March 14, 2009
random trip report
Anyway. I negotiate an afternoon of non-family time to do some snowshoeing. I hope to go with my old climbing partner Mike O'Brien, but he's late and I'm antsy so I go by myself, leaving at 1 PM.
I decide to stick with a proven winner: Castle Peak. I drive 10 miles west to the rest area at Donner Pass, just before the turnoff for Boreal. One can also park in the Boreal lot, go under the highway, and start out along the Pacific Crest Trail, but the rest area is more convenient. I don snowshoes and cross the stream behind the rest area, which covered with many feet of snow. It's 1:20; I decide on a 4:00 turnaround time.
It's a cool day (about 40) with blustery winds occasionally gusting pretty hard. The snow remains firm and excellent even in the late afternoon. I'm not feeling great physically - a lingering cold and general malaise - but I rest-step and keep a very gentle pace, and it feels OK. I forgot to bring water, but eat snow occasionally.
Castle Peak really does look like a castle. The castle wall is a long, crenellated cliff, maybe 150' high, made of a dark reddish rock (unusual in this area of granite). Above the wall is a large plateau, and in the middle of that is the Tower - an ominous pillar that rises another 150' or so. The whole thing sits at the top of a large-ish hill, about 2 miles away from the freeway and maybe 1,500' above it.
My route is very simple: make a bee-line for the right end of the cliffs, staying to the right of the forest. At the top of a rise there's a saddle with a pair of big trees. Continue directly up the slope towards a jagged house-size rock. Go around the right end of the cliffs, and walk up to the top.
I venture to the edge of the cliff in my snowshoes, but the wind becomes very strong and I retreat. I spot the Tower. It's quite a ways away, but it's pretty early (3 or so) so I decide to head in that direction and see how far I get.
The plateau is a fantasy land of swirling, sparkling snow and gnarled fir trees and junipers. It's exhilerating to be there all alone.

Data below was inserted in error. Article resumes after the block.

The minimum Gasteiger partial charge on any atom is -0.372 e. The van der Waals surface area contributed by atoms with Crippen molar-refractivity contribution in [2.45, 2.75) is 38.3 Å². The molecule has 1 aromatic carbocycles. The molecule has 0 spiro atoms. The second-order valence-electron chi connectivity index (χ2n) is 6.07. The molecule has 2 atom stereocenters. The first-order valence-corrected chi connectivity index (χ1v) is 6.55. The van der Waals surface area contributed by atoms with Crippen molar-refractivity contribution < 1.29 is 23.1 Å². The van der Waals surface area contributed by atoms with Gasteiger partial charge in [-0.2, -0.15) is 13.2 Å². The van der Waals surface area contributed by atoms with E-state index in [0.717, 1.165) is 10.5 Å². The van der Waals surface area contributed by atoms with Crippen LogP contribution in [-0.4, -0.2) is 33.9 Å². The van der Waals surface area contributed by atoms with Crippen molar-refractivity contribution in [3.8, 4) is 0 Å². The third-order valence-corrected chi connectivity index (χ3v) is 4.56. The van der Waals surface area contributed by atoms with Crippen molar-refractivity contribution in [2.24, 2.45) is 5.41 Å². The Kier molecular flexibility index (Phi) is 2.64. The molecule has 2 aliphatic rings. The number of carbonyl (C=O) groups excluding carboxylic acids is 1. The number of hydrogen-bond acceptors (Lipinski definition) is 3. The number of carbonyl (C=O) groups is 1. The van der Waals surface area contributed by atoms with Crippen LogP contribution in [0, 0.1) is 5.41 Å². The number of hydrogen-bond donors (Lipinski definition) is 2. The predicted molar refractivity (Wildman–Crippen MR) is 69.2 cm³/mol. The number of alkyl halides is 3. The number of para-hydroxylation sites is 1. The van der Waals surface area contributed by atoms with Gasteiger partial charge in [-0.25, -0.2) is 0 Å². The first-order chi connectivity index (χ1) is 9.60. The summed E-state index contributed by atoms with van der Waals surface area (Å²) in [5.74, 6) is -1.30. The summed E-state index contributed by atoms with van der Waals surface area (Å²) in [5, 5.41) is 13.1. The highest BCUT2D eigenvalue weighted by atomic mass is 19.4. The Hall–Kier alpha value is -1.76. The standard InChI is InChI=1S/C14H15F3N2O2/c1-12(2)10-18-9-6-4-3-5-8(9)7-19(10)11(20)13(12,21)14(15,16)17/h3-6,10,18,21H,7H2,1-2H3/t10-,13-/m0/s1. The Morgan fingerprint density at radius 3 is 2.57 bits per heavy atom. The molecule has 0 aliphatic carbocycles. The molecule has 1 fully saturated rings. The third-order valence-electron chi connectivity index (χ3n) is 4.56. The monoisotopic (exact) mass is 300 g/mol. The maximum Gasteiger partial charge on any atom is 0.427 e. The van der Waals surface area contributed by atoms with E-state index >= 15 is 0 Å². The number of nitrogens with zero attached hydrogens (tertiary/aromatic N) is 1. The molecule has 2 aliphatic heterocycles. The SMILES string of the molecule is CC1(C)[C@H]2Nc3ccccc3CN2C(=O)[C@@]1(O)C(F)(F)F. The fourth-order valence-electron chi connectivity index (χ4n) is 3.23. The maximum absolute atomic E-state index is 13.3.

I reach the far (north) edge of the plateau. The Tower is only a few hundred yards away, but it's along a heavily corniced snow ridge that looks a little dicey, and anyway it's not clear that there's any way to climb the Tower short of 4th class. So I lie down in the snow and shut my eyes, warmed enough by the sun to be comfortable.
My ears pick up the faint, horrifying sound of snowmobiles. The valley below me (to the north) is filled with tracks, and I spot 4 of them racing up a far-away slope. I fantasize about high-powered rifles and telescopic sights.
At 3:30 I head back. At the top of the cliffs, wanting some variety, I head down the first culoir. This, and the slope beneath it, are fairly steep, and there are big rocks at the bottom, so I'm cautious and pick out a safe zig-zag route. This is the most fun part of the hike. I go into the forest at the bottom, and gradually bear left to rejoin my tracks.
On the last mile, the solitude and grandeur cause my thoughts to drift to large issues: Where to find meaning? Where to find happiness? What decisions brought me to where I am now? What could I have done differently? What should I do now?
I can imagine walking on this beautiful mountain once or twice per week, not per year. Would I really want this, even if it meant living far away from civilization? Do I really like living in Berkeley? And so on.
This is all quite therapeutic on mental, spiritual, and physical dimensions. After the hike I feel invigorated and not at all sore. A cold beer tastes good, and life seems bearable.